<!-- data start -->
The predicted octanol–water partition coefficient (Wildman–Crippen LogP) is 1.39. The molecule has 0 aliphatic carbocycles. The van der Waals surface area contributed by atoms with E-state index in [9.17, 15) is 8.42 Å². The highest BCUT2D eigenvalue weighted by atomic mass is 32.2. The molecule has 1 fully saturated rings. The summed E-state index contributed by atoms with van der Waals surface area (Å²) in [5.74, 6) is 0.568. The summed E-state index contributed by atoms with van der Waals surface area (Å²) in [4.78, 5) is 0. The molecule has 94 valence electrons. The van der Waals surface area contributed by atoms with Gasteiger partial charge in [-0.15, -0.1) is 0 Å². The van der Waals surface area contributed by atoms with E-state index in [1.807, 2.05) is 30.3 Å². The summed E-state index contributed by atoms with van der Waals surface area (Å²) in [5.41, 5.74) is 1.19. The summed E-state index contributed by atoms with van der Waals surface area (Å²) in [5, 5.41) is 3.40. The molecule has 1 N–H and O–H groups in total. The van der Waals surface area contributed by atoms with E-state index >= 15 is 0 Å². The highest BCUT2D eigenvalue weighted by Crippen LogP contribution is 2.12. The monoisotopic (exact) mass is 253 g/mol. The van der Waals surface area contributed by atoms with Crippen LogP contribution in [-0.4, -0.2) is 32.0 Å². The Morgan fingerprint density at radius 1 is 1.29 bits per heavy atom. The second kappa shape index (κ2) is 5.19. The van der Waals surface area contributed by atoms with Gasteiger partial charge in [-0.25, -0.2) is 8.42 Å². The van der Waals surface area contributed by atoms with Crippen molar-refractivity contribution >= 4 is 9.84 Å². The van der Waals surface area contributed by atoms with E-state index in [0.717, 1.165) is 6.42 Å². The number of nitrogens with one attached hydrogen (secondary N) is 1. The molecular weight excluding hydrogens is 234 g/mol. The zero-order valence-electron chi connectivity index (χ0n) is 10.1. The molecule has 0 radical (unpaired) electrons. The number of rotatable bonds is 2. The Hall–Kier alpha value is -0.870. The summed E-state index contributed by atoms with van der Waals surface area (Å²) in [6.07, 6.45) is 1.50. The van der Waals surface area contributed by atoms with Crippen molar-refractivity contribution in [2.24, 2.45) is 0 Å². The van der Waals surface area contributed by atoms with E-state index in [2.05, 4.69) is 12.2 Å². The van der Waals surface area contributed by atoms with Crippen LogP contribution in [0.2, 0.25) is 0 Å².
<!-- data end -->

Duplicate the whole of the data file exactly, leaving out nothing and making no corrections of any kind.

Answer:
The predicted octanol–water partition coefficient (Wildman–Crippen LogP) is 1.39. The molecule has 0 aliphatic carbocycles. The van der Waals surface area contributed by atoms with E-state index in [9.17, 15) is 8.42 Å². The highest BCUT2D eigenvalue weighted by atomic mass is 32.2. The molecule has 1 fully saturated rings. The summed E-state index contributed by atoms with van der Waals surface area (Å²) in [5.74, 6) is 0.568. The summed E-state index contributed by atoms with van der Waals surface area (Å²) in [4.78, 5) is 0. The molecule has 94 valence electrons. The van der Waals surface area contributed by atoms with Gasteiger partial charge in [-0.15, -0.1) is 0 Å². The van der Waals surface area contributed by atoms with E-state index in [1.807, 2.05) is 30.3 Å². The summed E-state index contributed by atoms with van der Waals surface area (Å²) in [5.41, 5.74) is 1.19. The summed E-state index contributed by atoms with van der Waals surface area (Å²) in [5, 5.41) is 3.40. The molecule has 1 N–H and O–H groups in total. The van der Waals surface area contributed by atoms with E-state index >= 15 is 0 Å². The highest BCUT2D eigenvalue weighted by Crippen LogP contribution is 2.12. The monoisotopic (exact) mass is 253 g/mol. The van der Waals surface area contributed by atoms with Crippen LogP contribution in [-0.4, -0.2) is 32.0 Å². The Morgan fingerprint density at radius 1 is 1.29 bits per heavy atom. The second kappa shape index (κ2) is 5.19. The van der Waals surface area contributed by atoms with Gasteiger partial charge in [-0.25, -0.2) is 8.42 Å². The van der Waals surface area contributed by atoms with Crippen molar-refractivity contribution >= 4 is 9.84 Å². The van der Waals surface area contributed by atoms with E-state index in [0.717, 1.165) is 6.42 Å². The number of nitrogens with one attached hydrogen (secondary N) is 1. The molecular weight excluding hydrogens is 234 g/mol. The zero-order valence-electron chi connectivity index (χ0n) is 10.1. The molecule has 0 radical (unpaired) electrons. The number of rotatable bonds is 2. The Hall–Kier alpha value is -0.870. The summed E-state index contributed by atoms with van der Waals surface area (Å²) in [6.07, 6.45) is 1.50. The van der Waals surface area contributed by atoms with Crippen molar-refractivity contribution in [2.24, 2.45) is 0 Å². The van der Waals surface area contributed by atoms with E-state index in [2.05, 4.69) is 12.2 Å². The van der Waals surface area contributed by atoms with Crippen LogP contribution in [0.2, 0.25) is 0 Å².